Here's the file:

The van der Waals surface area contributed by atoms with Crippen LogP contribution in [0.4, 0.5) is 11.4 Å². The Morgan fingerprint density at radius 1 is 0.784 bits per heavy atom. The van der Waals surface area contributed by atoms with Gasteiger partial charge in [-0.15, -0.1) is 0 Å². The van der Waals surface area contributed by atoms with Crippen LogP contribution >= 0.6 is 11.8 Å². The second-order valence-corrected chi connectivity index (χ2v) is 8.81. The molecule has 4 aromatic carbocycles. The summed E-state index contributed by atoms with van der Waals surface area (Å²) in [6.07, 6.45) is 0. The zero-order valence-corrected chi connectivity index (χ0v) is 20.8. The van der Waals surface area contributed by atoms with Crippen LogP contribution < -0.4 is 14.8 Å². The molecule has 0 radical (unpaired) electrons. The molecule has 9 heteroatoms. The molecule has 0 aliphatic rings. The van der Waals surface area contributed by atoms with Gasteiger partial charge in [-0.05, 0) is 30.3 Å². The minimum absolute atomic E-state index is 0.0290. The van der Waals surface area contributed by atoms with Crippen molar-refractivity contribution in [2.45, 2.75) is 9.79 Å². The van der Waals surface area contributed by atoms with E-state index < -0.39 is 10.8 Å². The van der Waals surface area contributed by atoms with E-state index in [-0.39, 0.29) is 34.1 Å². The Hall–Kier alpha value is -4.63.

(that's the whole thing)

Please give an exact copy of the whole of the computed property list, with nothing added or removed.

The van der Waals surface area contributed by atoms with Crippen LogP contribution in [0.4, 0.5) is 11.4 Å². The Morgan fingerprint density at radius 1 is 0.784 bits per heavy atom. The van der Waals surface area contributed by atoms with Gasteiger partial charge in [-0.15, -0.1) is 0 Å². The van der Waals surface area contributed by atoms with Crippen LogP contribution >= 0.6 is 11.8 Å². The second-order valence-corrected chi connectivity index (χ2v) is 8.81. The molecule has 4 aromatic carbocycles. The summed E-state index contributed by atoms with van der Waals surface area (Å²) in [6.07, 6.45) is 0. The zero-order valence-corrected chi connectivity index (χ0v) is 20.8. The van der Waals surface area contributed by atoms with Crippen LogP contribution < -0.4 is 14.8 Å². The molecule has 0 radical (unpaired) electrons. The molecule has 9 heteroatoms. The molecule has 0 aliphatic rings. The van der Waals surface area contributed by atoms with Gasteiger partial charge in [-0.05, 0) is 30.3 Å². The minimum absolute atomic E-state index is 0.0290. The van der Waals surface area contributed by atoms with Crippen molar-refractivity contribution in [2.45, 2.75) is 9.79 Å². The van der Waals surface area contributed by atoms with E-state index < -0.39 is 10.8 Å². The van der Waals surface area contributed by atoms with E-state index in [-0.39, 0.29) is 34.1 Å². The Hall–Kier alpha value is -4.63.